In this final week of the ’07 Brevard Music Center season, major ensembles present their final concerts. This one was by the Transylvania Symphony Orchestra, defined as high school age students from the Music Center’s Young Artists Division. They were 104 strong, including four teaching assistants, and led by Thomas Joiner. They worked two hours a day for two solid weeks to prepare the Overture to William Tell by Rossini, the first Concerto for Piano and Orchestra by Dmitri Shostakovich, Samuel Barber’s “Adagio for Strings,” and Igor Stravinsky’s Firebird. Now, you’ve got to hand it to the kids. That’s a pretty stout program. But were they up to it?

In the traditional position of really familiar, zippy, energetic, opening piece we have Gioachino Rossini’s famous Overture to the opera William Tell. If we were expectant for some towering truth to pass regarding the kids’ summer education we were let down. That’s because this particular audience is exactly the demographic profile who grew up in front of Saturday morning TV shows ingesting Rossini opera themes from cartoon shows and then, a half hour later, rode the high plains with the Lone Ranger. We never had a chance. It was so good some audience members were shouting “Hi Ho Silver! Away!” The brass blew all the right parts and the strings were really zippy. It was great.

Next, in the really important art piece with revered soloist position, came the Op. 35 Shostakovich C minor Concerto with Craig Nies at the piano and a surprising sub-artist feature in William Campbell performing on trumpet. Nies is an associate professor at Vanderbilt University’s Blair School of Music, and it shows. His repertoire is highly concentrated in 19th-century works, yet here Shostakovich is just over the threshold in 1906, ultimately using a harmonic vocabulary a bit advanced from his predecessors. This work started off as a concerto for piano and trumpet, but wound up as a piano concerto with a really meaty trumpet part. BMC Faculty member Campbell (of the University of Michigan, where they know a thing or two about playing horns outdoors) was simply brilliant, keeping both his station and intonation spot-on through-out. Otherwise the entire performance left a rather vanilla, staid impression and the piece never really came out of the gate to reveal itself. Maybe I just need to hear it a few more times.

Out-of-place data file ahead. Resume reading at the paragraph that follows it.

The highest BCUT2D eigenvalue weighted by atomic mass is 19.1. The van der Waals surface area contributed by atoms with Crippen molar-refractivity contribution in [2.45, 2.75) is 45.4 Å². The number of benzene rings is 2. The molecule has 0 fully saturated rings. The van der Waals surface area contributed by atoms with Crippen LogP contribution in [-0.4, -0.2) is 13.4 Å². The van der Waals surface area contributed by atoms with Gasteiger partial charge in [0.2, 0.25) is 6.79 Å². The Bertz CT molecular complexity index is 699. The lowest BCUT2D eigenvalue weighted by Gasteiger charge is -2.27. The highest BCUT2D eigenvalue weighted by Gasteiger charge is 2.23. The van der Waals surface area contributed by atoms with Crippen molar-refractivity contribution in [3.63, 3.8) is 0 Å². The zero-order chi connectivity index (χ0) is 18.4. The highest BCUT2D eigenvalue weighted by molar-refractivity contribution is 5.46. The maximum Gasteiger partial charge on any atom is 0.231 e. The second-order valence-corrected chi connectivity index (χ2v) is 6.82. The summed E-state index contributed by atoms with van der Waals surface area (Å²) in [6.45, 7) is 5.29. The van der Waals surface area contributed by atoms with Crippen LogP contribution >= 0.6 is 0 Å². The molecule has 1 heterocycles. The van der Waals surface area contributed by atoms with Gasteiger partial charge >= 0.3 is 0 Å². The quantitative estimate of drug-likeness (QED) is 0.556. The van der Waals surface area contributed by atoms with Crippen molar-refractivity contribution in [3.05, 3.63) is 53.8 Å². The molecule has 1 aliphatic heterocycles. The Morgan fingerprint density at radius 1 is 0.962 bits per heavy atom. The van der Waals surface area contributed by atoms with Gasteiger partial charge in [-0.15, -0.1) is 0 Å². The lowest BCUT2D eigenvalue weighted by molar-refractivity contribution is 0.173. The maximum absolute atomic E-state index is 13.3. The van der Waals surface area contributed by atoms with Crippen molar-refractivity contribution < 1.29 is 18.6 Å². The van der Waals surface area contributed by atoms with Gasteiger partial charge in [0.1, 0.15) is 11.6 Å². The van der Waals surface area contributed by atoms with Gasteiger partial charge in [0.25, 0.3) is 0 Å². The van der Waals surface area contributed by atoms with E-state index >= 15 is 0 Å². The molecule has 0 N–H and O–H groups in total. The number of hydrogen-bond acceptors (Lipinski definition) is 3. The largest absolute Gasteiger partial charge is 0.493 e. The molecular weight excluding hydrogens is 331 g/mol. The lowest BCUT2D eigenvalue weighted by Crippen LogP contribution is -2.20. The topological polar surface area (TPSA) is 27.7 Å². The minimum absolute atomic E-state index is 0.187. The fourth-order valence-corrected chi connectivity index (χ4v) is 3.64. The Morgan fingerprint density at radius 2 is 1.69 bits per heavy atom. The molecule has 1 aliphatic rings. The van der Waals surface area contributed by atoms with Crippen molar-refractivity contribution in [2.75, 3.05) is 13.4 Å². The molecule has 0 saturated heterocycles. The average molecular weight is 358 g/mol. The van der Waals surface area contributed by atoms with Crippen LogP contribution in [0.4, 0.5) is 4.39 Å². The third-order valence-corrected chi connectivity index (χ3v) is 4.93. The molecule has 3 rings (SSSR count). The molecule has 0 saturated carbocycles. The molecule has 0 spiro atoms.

After intermission, in the really major orchestral art ensemble position, we heard Pulitzer winner Sam Barber’s famous slow movement from his Op. 11 string quartet orchestrated for strings alone. It is hard to miss with this piece. It is well known, it is a perfect study piece for young string players, it is a favorite of audiences, and it is also gorgeous. But Joiner took us through it like a metronome and never let us enjoy some of those important cadences. The performance was wonderfully in tune with good ensemble. But it just didn’t breathe, didn’t phrase, and didn’t have any sense of artistic identity. It was presented by the numbers and, as such, was very disappointing — like visiting an old friend who talks the entire time, then ushers you out the door.

So we were ready for Stravinsky when Firebird came up in the position of really booming, exciting big-art ender. Again everything was in tune and the ensemble was precise. In the later movements there is more percussion and brass that come in heavy doses to wake up the senses and send the rhythm meter off the scale. Recall we just heard The Rite of Spring a week ago, and this performance rivaled that one for biting, jabbing, punctuated orchestra music. The kids went the distance by delivering solid performances. I didn’t like everything I heard, but I did like the band.